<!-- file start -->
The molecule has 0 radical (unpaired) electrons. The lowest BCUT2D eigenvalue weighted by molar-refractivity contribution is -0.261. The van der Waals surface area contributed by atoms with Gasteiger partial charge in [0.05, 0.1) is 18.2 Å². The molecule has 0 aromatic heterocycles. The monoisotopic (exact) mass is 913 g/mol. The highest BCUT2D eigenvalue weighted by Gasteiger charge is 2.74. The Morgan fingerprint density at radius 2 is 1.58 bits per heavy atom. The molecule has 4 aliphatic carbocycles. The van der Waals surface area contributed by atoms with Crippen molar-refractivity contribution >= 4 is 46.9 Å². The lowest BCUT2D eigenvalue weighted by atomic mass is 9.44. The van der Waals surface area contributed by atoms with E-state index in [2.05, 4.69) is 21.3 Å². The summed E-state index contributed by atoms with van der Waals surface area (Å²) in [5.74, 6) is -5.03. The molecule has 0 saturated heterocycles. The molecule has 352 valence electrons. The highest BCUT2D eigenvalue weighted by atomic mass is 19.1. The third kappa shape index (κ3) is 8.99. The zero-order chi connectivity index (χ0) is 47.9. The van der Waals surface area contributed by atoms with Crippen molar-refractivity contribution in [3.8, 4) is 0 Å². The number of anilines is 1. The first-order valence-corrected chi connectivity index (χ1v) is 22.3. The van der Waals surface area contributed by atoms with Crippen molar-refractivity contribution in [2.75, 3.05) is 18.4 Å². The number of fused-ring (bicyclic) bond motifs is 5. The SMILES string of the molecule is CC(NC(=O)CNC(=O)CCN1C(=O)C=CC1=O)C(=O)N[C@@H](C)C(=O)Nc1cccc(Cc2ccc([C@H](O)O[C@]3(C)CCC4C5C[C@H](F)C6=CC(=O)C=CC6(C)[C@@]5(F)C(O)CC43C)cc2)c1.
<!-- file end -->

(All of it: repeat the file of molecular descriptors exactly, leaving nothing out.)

The molecule has 0 radical (unpaired) electrons. The lowest BCUT2D eigenvalue weighted by molar-refractivity contribution is -0.261. The van der Waals surface area contributed by atoms with Gasteiger partial charge in [0.05, 0.1) is 18.2 Å². The molecule has 0 aromatic heterocycles. The monoisotopic (exact) mass is 913 g/mol. The highest BCUT2D eigenvalue weighted by Gasteiger charge is 2.74. The Morgan fingerprint density at radius 2 is 1.58 bits per heavy atom. The molecule has 4 aliphatic carbocycles. The van der Waals surface area contributed by atoms with Crippen molar-refractivity contribution >= 4 is 46.9 Å². The lowest BCUT2D eigenvalue weighted by atomic mass is 9.44. The van der Waals surface area contributed by atoms with E-state index in [2.05, 4.69) is 21.3 Å². The summed E-state index contributed by atoms with van der Waals surface area (Å²) in [5.74, 6) is -5.03. The molecule has 0 saturated heterocycles. The molecule has 352 valence electrons. The highest BCUT2D eigenvalue weighted by atomic mass is 19.1. The third kappa shape index (κ3) is 8.99. The zero-order chi connectivity index (χ0) is 47.9. The van der Waals surface area contributed by atoms with Crippen molar-refractivity contribution in [3.8, 4) is 0 Å². The number of anilines is 1. The first-order valence-corrected chi connectivity index (χ1v) is 22.3. The van der Waals surface area contributed by atoms with Crippen molar-refractivity contribution in [2.75, 3.05) is 18.4 Å². The number of fused-ring (bicyclic) bond motifs is 5. The SMILES string of the molecule is CC(NC(=O)CNC(=O)CCN1C(=O)C=CC1=O)C(=O)N[C@@H](C)C(=O)Nc1cccc(Cc2ccc([C@H](O)O[C@]3(C)CCC4C5C[C@H](F)C6=CC(=O)C=CC6(C)[C@@]5(F)C(O)CC43C)cc2)c1.